Despite the first democratic transfer of power in the country’s history, from one civilian government to another, the exceedingly poor religious freedom environment worsened. Recent and previous rulers engaged in and tolerated systematic, ongoing, and egregious violations of freedom of religion or belief. Despite democratic institutions, Pakistan’s legal environment is particularly repressive due to its blasphemy laws and other religiously discriminatory legislation and constitutional provisions. Authorities failed to protect citizens, minority and majority alike, from the sectarian and religiously –motivated violence and courts have not consistently brought perpetrators to justice or taken action against societal actors who incite violence. There are many examples to it. I will just quote one, i.e. two years past when hundreds of the Christian houses in Joseph Colony were burnt. During this particular case, only Sawan Masih [Dawn.com] was sentenced to death but the rest of the perpetrators were set free to go for others [i.e. Christians].
Unfortunately Pakistani religious minorities are facing the worst situation in the world for religious freedom. In the past few years, conditions hit an all-time low due to chronic sectarian violence targeting not only Shia’s Muslims but also Christians, Ahmadis and Hindus. Pakistan’s repressive blasphemy laws and anti-Ahmadi laws are widely used to violate the religious freedoms and foster a climate of impunity. During 2014, United States Commission on International Religious Freedom (USCRIF) again recommended that Pakistan be designated as a “country of particular concern” (CPC).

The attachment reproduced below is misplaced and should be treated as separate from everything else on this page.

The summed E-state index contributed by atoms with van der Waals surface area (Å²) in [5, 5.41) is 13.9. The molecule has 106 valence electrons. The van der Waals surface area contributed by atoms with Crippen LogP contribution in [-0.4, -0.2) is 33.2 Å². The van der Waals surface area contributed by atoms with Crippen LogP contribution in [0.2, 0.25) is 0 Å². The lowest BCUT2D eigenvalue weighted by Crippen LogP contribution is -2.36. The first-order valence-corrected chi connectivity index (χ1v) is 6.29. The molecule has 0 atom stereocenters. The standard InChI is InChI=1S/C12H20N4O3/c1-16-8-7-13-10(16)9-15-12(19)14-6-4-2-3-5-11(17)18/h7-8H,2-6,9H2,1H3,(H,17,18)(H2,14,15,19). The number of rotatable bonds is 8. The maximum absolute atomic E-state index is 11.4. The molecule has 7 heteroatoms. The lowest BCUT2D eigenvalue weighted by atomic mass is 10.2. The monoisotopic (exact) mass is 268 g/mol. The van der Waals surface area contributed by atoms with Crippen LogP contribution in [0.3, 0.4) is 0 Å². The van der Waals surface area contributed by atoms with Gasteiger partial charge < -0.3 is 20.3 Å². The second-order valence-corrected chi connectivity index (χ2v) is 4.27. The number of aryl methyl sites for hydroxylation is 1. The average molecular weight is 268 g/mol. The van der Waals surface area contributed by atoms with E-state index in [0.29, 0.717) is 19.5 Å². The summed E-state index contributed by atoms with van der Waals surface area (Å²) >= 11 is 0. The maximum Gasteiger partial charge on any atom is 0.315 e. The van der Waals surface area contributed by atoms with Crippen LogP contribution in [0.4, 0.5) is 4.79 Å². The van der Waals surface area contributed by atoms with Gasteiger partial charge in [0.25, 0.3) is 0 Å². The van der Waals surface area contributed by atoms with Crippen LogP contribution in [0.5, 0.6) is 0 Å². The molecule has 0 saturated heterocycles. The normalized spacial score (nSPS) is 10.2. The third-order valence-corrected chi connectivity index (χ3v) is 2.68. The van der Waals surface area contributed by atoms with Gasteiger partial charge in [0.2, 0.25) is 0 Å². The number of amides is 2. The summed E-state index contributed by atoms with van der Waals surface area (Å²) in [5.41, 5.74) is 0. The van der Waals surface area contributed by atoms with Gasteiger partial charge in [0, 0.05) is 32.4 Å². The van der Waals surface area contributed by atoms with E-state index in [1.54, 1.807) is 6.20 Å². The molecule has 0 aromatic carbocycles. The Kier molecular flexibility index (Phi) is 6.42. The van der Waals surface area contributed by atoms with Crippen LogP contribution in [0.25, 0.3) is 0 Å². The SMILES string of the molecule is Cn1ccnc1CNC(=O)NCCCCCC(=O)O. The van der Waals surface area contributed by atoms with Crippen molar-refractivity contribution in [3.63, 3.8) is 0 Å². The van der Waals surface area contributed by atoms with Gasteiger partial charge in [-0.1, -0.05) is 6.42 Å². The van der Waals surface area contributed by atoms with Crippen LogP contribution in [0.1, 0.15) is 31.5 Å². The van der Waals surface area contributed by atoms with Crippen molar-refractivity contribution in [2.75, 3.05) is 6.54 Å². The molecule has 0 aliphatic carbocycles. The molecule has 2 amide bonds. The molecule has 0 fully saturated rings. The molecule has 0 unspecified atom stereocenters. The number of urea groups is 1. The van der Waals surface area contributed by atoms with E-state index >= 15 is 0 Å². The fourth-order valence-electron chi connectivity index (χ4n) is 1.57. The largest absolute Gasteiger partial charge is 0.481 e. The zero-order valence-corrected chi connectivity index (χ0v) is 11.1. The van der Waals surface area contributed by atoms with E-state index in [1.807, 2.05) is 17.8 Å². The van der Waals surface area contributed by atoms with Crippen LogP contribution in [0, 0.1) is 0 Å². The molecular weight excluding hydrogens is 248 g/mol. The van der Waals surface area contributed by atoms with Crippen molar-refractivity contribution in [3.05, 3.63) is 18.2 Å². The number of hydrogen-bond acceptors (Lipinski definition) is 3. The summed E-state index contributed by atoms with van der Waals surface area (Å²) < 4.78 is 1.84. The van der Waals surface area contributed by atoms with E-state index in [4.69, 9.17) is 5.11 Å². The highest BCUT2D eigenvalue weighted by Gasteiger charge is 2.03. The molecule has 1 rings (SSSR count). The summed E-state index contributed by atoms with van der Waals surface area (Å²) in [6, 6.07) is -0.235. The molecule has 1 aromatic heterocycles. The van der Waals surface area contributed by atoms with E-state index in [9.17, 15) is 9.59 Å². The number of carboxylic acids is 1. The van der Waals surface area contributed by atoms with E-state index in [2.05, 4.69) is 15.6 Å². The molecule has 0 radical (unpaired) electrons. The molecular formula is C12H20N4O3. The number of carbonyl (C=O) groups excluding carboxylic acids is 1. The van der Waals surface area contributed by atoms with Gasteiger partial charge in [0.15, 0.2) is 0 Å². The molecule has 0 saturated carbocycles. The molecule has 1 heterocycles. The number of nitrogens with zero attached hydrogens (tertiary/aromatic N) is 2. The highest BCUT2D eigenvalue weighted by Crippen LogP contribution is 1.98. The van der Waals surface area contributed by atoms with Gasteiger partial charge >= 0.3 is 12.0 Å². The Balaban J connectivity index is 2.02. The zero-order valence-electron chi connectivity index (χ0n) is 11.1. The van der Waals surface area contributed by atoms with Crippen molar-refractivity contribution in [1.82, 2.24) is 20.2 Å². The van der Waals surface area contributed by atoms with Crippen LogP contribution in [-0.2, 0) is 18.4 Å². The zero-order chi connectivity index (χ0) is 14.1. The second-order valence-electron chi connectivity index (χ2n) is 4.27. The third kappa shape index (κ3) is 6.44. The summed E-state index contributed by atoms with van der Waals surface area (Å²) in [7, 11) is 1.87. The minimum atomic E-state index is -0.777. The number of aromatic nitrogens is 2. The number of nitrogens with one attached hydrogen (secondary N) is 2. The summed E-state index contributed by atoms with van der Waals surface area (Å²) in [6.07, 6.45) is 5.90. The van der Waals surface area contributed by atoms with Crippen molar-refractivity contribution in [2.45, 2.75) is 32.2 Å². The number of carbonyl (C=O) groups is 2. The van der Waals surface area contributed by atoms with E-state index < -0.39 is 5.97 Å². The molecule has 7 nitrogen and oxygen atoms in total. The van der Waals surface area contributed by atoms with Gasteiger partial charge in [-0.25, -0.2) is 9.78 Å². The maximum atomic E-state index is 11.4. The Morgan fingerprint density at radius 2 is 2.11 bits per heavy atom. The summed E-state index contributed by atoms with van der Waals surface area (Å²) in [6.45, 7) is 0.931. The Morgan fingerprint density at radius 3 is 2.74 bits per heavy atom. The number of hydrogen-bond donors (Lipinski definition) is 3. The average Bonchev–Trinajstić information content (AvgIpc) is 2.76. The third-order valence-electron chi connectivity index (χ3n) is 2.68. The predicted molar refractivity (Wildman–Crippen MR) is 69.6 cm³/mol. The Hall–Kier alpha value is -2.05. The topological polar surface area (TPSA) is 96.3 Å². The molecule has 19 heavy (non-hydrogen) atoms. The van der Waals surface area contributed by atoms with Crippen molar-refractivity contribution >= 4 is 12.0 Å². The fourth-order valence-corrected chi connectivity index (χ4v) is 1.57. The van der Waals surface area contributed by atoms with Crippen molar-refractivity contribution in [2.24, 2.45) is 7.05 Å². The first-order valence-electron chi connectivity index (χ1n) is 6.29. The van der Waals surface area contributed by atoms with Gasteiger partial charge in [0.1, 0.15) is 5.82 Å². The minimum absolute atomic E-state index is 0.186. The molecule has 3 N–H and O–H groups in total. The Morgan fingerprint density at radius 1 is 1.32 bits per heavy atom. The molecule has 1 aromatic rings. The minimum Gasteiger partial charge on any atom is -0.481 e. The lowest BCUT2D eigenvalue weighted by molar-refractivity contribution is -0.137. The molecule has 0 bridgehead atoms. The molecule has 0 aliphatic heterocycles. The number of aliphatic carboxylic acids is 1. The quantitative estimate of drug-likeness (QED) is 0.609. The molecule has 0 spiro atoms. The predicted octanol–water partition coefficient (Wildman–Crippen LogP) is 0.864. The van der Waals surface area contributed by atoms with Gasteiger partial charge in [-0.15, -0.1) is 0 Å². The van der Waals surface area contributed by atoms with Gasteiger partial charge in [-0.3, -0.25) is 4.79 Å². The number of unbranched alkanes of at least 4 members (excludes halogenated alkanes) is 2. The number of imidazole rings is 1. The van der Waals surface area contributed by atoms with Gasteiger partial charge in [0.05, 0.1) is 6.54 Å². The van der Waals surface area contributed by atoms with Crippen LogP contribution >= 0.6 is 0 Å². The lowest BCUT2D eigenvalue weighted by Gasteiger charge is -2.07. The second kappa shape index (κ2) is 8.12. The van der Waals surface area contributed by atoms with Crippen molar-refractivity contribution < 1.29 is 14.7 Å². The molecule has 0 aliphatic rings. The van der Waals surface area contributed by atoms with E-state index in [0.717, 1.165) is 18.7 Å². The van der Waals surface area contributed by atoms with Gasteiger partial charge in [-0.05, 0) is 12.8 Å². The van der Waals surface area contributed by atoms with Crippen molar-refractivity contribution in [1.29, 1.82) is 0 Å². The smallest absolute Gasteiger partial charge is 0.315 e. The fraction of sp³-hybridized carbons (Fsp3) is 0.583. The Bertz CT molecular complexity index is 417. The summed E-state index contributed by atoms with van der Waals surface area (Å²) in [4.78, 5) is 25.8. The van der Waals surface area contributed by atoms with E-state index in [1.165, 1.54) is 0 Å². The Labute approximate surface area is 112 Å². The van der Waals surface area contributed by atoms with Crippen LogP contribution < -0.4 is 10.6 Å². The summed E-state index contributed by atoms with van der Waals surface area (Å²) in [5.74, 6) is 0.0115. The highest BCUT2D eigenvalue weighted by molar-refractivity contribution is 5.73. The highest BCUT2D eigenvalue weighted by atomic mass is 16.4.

Muslims not only from Pakistan but from Afghanistan, Saudi Arabia, Iraq, Iran, Syria and everywhere else have done enough to deserve hatred. They have been killing innocent children, attacked schools, burnt Christian villages, torn down Hindu temples, mutilated journalists, shunned scientific laws and flogged enough bloggers for free thinking to deserve this acrimony all around the world. Many of them claim that version of Islam is peaceful, a version that promotes brotherhood and peace. Unfortunately, that version of Islam is only found in books now.
Pakistani Christians live under the fear of religion, our churches, our kids and our lives are not secure. Converting to another religion is out of the question. Honestly speaking, at this very moment, Pakistan is not fit for Shia Muslims or non-Muslims alike. We are not against Islam but against this Mullaism*** (Islamophobia).
For Americans especially, I have discovered the best way to donate to Shamim Masih is via Western Union sending this LINK to a Western Union agent in Islamabad. Include Shamim’s phone – +92-300-642-4560
[***Blog Editor – Mullaism: I had to get a handle on Shamim’s concept of “Mullaism”. Here are some excerpts from three different websites that might be what Shamim had in mind:
Join us to stop religious harassments and terrorism in Pakistan, so that our country can move forward with peace and prosperity. (Stop Mullaism & Religious Terrorism In Pakistan; About Page; Facebook Community)